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This was on the wall of a 1972 house.

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  • Welcome to Stack Exchange. You might want to take our tour so you know how the site functions. A clearer picture maybe from a different angle might help. Given what looks like vents around the circumference makes me think it might be an inlet or outlet for an air system of some sort. Does there appear to be a vent behind it?
    – HoneyDo
    Mar 10 '20 at 23:03
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Although it is a really bad photo , I believe it is a 4 wire phone jack. These were very popular back then you could move a phone room to room at a time when each handset cost extra on the bill. To verify this normally small solid copper wires were connected red, green, yellow black insulation. On higher end homes there may be a 25 pair trunk instead the 2 pair cable , these larger trunk wires were normally used for intercoms.

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    Those were heavy duty plugs and the bells took 16V+- to ring. Then they went to those small clip in's.+
    – JACK
    Mar 10 '20 at 23:28
  • I did not remember the ringer voltage (I thought it was higher) but they were fairly large , the index line on top and if I remember one set of pins was closer together is what I remember. heck I probably have some males in my shop if the boys didn’t toss them when we moved here.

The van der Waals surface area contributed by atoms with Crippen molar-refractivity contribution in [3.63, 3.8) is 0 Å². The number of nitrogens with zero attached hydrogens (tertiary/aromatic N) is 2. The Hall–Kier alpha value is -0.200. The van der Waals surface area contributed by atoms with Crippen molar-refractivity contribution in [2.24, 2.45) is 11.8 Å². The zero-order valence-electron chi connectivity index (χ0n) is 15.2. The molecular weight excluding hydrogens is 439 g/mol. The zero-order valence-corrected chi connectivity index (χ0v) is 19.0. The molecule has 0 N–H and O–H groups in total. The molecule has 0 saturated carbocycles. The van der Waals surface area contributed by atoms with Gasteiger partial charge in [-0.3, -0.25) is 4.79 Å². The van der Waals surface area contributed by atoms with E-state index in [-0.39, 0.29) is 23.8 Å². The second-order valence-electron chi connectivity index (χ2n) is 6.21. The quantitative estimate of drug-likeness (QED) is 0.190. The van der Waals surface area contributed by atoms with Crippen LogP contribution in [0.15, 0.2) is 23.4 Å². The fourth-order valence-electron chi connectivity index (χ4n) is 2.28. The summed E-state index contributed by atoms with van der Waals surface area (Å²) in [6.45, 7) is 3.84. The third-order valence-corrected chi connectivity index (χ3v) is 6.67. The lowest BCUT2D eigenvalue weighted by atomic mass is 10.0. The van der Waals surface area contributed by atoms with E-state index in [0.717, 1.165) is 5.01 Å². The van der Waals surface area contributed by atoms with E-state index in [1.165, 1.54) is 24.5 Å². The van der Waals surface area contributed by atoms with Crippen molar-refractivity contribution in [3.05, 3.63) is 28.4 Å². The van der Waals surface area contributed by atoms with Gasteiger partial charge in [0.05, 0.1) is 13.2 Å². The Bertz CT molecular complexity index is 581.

– Ed Beal
    Mar 11 '20 at 0:55
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    I think you're right about the voltage being higher... the 16V was the wall wart for the light on the first princess phone. My mom had one.
    – JACK
    Mar 11 '20 at 1:05
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    Old phone systems used much more current that modern systems. Here's a photo of a surface mount jack: oldphoneshop.com/products/4-prong-jack-for-4-prong-plug.html
    – DaveM
    Mar 11 '20 at 2:37
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    Right, the voice circuit and the ringing voltage are different. While a single phone may have a REN of 1, the Central Office expecst multiple sets in a house, so supplying ringing for 5 REN would be typical. Poking around on the net, the ring signal would be upto 110v 20 cycle AC P-P on top of the 48v DC. If you plug in the 1REN impedence of 7000 ohms you get about 20 ma. Once the phone is detected to go off-hook, that signal is removed. Anyone that's been touching tip and ring when the phone rings, knows what I mean.
    – DaveM
    Mar 12 '20 at 3:56

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